I’m away from IDYW’s nerve centre hidden in the foothills of Crete. For my sins I’m huddled in wet and windy Wigan, contemplating existence or wondering whether to go for a run. In fact I’ve made yet another cup of tea. Fortified thus I’ve turned my attention to a contribution I’m making to Youth & Policy’s ‘Faith’ conference this coming Wednesday in Bradford. I’m offering what I’m informed is a micro-talk, ten minutes’ musing on ‘No More Gods : Neither Marx nor Jesus’ – shades of a Stranglers’ hit for those of a certain age. And whilst thinking about my assertion I’ve come across this news story.
A group of parents and their children are to go to court to challenge the government’s decision to exclude non-religious world views from the new religious studies GCSE.
Under the revised curriculum, which will be taught in schools from next September, pupils will be required to study two faiths in depth. But it does not allow for the in-depth study of a non-religious world view, such as humanism.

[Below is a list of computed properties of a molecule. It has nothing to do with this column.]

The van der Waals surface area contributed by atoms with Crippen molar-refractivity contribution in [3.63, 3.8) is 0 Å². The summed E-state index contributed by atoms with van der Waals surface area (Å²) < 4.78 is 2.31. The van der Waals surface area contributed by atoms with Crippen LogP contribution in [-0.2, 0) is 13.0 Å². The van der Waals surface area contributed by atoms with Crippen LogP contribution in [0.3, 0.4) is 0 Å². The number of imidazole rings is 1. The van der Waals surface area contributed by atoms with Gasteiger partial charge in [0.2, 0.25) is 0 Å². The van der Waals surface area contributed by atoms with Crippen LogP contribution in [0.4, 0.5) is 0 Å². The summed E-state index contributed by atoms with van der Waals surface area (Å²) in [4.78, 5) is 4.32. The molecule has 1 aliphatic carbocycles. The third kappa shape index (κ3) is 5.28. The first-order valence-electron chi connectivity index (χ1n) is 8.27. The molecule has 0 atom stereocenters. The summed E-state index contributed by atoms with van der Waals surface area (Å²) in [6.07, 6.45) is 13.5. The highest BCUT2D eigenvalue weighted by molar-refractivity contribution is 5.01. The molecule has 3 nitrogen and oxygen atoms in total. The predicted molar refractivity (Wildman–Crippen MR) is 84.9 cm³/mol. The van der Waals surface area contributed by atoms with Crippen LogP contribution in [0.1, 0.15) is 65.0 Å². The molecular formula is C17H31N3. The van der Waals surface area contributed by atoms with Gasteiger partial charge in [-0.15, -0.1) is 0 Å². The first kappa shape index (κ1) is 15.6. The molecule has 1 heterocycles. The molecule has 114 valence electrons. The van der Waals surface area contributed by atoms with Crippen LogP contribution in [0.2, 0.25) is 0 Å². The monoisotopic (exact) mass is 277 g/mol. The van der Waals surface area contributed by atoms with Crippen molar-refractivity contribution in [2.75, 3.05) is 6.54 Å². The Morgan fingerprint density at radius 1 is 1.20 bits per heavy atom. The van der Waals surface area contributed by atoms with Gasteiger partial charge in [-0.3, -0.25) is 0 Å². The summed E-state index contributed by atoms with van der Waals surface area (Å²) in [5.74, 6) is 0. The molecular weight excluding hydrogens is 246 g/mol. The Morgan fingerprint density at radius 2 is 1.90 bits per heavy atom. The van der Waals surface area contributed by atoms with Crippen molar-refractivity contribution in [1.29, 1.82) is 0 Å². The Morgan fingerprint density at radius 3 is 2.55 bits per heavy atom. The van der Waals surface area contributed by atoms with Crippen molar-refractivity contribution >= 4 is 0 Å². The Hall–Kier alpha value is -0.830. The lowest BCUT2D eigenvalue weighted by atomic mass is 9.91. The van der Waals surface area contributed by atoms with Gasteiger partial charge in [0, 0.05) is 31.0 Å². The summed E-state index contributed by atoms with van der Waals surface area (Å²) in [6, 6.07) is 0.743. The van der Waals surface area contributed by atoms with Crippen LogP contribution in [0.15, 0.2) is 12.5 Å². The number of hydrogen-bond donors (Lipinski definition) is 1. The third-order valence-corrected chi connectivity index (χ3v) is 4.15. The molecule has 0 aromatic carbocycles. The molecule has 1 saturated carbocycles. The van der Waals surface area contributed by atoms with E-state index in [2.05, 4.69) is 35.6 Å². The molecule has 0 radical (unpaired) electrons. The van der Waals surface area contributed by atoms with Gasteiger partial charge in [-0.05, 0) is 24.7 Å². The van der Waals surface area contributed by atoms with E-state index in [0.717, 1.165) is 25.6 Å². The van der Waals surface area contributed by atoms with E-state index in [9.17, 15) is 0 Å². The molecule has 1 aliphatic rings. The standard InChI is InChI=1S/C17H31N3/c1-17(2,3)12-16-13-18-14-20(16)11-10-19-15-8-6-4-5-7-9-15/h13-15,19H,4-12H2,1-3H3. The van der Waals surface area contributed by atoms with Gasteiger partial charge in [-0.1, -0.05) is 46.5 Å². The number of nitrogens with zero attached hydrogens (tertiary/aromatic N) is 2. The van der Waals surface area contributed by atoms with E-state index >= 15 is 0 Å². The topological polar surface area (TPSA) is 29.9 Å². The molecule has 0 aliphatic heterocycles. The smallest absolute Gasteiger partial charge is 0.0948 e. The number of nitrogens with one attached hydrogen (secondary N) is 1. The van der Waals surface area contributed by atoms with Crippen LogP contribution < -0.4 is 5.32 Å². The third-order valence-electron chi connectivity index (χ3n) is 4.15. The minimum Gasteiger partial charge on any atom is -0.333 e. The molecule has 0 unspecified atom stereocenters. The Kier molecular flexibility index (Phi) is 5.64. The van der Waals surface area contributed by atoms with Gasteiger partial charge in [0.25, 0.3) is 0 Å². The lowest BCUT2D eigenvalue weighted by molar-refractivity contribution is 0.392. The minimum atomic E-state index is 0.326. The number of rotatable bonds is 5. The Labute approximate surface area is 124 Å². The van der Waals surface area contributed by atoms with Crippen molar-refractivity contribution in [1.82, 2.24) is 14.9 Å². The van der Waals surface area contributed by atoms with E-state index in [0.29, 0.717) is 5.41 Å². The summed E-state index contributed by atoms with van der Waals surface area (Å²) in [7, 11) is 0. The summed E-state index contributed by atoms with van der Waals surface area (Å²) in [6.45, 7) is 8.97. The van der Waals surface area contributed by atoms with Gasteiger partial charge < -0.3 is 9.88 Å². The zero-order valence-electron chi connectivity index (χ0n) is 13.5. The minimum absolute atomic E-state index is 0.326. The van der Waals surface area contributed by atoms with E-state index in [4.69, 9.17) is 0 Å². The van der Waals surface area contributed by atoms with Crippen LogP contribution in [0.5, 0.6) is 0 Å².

Three parents are taking the government to court to argue that such views should be taught on an equal footing with the seven faiths included in the curriculum. They say not to do so is discriminatory and not in keeping with the government’s obligations with regard to freedom of religion and belief.
When details of the new RS course were published in February, 28 religious leaders including the former archbishop of Canterbury Rowan Williams wrote to the Department for Education urging the government to rethink the curriculum and include the study of humanism.
In my little rant on Wednesday I will be pondering whether it would be acceptable or desirable to be labelled a humanist or atheist youth worker. If anyone is interested I could post my notes for your contemplation next week.